Lor is one of some 550 U.S. undergraduate and graduate students who received a Critical Language Scholarship (CLS) from the U.S. Department of State. CLS participants spend seven to 10 weeks in intensive language institutes in one of 13 countries. Lor spent the summer in China focusing on the study of Chinese language. CLS Program participants are among the more than 40,000 academic and professional exchange program participants supported annually by the U.S. Department of State’s Bureau of Educational and Cultural Affairs to promote mutual understanding and respect between the people of the United States and the people of other countries.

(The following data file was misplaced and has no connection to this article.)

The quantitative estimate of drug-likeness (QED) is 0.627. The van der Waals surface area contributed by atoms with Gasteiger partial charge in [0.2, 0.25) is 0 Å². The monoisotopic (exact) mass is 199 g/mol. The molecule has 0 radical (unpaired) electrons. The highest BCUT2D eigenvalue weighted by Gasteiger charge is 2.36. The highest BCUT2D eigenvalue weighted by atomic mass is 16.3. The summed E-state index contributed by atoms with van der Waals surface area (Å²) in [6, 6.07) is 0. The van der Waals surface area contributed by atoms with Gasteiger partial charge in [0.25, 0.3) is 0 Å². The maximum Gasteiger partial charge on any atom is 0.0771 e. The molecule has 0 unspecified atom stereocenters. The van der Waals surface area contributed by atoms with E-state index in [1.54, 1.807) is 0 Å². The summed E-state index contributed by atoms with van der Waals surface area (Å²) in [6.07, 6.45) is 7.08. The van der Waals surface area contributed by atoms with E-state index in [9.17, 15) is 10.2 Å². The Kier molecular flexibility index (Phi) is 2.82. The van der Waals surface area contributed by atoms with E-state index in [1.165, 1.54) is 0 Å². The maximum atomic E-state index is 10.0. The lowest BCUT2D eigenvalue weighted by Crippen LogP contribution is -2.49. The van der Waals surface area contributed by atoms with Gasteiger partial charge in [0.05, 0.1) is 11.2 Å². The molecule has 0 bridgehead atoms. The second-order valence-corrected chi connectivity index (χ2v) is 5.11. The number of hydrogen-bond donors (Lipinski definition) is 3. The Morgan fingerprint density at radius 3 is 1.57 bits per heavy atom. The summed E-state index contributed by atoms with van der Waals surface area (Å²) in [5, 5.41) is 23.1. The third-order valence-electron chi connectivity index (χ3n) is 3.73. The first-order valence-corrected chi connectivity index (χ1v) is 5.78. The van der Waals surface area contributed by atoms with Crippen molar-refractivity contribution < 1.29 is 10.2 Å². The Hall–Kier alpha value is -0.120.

The United States Department of State named Julie as a recipient of its 2015 Medal of Arts. The honor recognizes her internationally acclaimed abstract paintings and prints and her impact in promoting cultural diplomacy. She is one of seven artists so honored. Julie lives and works in New York City. She was the featured guest speaker at the 2014 American Artist Lecture Series in London this past September. Julie is considered to be one of the leading contemporary artists in the United States, and she has received numerous international recognition for her work, including the American Art Award from the Whitney Museum of American Art and the prestigious MacArthur Fellow award.